Capacity cancellations are both common and ‘integral’ in the CDMO space says Lonza, as it reports a $130 million termination fee.

Dan Stanton, Managing editor

July 27, 2022

2 Min Read
Lonza H1: Biologics biz boosted by $130m Allakos cancellation fee
Image: StockPhotoSecrets

Capacity cancellations are both common and ‘integral’ in the CDMO space says Lonza, as it reports a $130 million termination fee as a one-time item in its first half 2022 financials.

For the first half 2022, contract development and manufacturing organization (CDMO) Lonza reported sales within its biologics division of CHF 1.63 billion ($1.68 billion), up 26% on the year prior.

The company attributed this to sustained demand across end markets, supported by capacity expansions ramp-ups, but the period was also supported by a large customer cancellation fee.


Image: StockPhotoSecrets

“Such cancellation fees are integral to the CDMO business model,” Philippe Deecke, CFO, said on a conference call. “They provide compensation for lost time and allow us to time to reallocate capacity should a customer decide to stop a program.”

Lonza, when contacted, would not comment on the specific customer but confirmed to BioProcess Insider such fees “represent part of the CDMO business model […and] allow us to repurpose assets and manage any downside.”

However, the customer itself – Allakos – made the cancellation public in an SEC filing in February, which stated that under terms of the Termination Agreement it was to pay Lonza CHF 126 million ($130 million), 95% of which within 30 days.

Allakos first entered an agreement with Lonza in April 2020 for the production of lirentelimab (also known as antolimab, or AK002) for the treatment of eosinophil and mast cell related diseases.

However, in December 2021, Allakos reported the molecule had failed in two late-stage studies, leading to the company to abandon the program.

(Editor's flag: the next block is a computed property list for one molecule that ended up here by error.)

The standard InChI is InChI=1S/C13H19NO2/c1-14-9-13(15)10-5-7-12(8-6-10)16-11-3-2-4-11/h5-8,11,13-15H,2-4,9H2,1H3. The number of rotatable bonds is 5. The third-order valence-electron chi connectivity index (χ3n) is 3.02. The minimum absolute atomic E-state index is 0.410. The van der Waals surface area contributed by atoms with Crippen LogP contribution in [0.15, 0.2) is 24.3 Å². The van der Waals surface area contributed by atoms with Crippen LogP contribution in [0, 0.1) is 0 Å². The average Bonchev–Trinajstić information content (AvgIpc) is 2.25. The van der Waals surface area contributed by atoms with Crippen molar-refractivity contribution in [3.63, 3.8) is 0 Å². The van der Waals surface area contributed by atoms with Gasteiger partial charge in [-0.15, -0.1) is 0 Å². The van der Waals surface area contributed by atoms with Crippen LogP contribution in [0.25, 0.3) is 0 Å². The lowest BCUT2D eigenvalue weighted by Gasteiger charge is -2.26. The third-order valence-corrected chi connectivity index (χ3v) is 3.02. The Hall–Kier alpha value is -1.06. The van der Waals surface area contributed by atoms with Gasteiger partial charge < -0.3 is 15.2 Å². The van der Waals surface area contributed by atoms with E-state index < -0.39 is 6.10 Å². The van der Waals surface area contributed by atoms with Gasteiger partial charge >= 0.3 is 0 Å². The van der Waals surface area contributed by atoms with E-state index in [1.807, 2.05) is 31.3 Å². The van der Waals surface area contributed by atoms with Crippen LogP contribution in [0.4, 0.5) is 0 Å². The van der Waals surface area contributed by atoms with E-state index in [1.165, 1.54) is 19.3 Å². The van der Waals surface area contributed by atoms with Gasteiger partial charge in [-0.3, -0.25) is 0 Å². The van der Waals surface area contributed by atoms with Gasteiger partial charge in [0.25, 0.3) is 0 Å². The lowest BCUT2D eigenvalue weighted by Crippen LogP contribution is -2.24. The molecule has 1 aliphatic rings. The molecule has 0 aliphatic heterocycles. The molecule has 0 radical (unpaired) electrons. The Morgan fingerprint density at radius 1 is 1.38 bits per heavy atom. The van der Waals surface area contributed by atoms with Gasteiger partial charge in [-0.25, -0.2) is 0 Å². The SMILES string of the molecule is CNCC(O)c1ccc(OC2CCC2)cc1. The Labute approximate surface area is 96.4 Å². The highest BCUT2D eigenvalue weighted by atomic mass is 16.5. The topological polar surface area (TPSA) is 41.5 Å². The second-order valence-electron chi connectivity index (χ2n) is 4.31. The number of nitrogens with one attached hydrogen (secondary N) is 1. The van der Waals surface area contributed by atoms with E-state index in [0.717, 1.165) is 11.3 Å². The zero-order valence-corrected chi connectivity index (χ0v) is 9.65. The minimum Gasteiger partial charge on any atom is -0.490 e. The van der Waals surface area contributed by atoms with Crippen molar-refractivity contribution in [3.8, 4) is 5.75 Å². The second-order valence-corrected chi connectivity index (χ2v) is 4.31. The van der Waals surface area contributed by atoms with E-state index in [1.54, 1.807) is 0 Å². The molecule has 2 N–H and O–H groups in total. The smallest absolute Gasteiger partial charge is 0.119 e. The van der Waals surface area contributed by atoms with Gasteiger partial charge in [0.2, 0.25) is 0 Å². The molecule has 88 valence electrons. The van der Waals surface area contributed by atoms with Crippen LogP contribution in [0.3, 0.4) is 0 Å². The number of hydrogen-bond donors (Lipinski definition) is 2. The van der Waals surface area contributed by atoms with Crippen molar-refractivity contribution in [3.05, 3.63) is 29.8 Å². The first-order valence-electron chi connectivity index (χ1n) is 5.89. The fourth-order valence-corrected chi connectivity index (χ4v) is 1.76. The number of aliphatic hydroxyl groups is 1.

According to Deecke, while cancellation fees are common, the size of this one is newsworthy as it represents roughly an impact of 3% on Lonza’s sales with the respective EBITDA impact.

“The customer cancellation fee has also accelerated sales revenue that would otherwise have been spread across the entire year. As we do not expect to fill the release capacity within the year, the positive H1 impact will be neutralized for the year.”

CEO Pierre-Alain Ruffieux added on the call that Lonza’s business is to “resell capacity,” with the intent to resell the Allakos space within six to 18 months.

The full Allakos-Lonza Termination Agreement can be found here.

About the Author(s)

Dan Stanton

Managing editor

Journalist covering the international biopharmaceutical manufacturing and processing industries.

Founder and editor of Bioprocess Insider, a daily news offshoot of publication Bioprocess International, with expertise in the pharmaceutical and healthcare sectors, in particular, the following niches: CROs, CDMOs, M&A, IPOs, biotech, bioprocessing methods and equipment, drug delivery, regulatory affairs and business development.

From London, UK originally but currently based in Montpellier, France through a round-a-bout adventure that has seen me live and work in Leeds (UK), London, New Zealand, and China.

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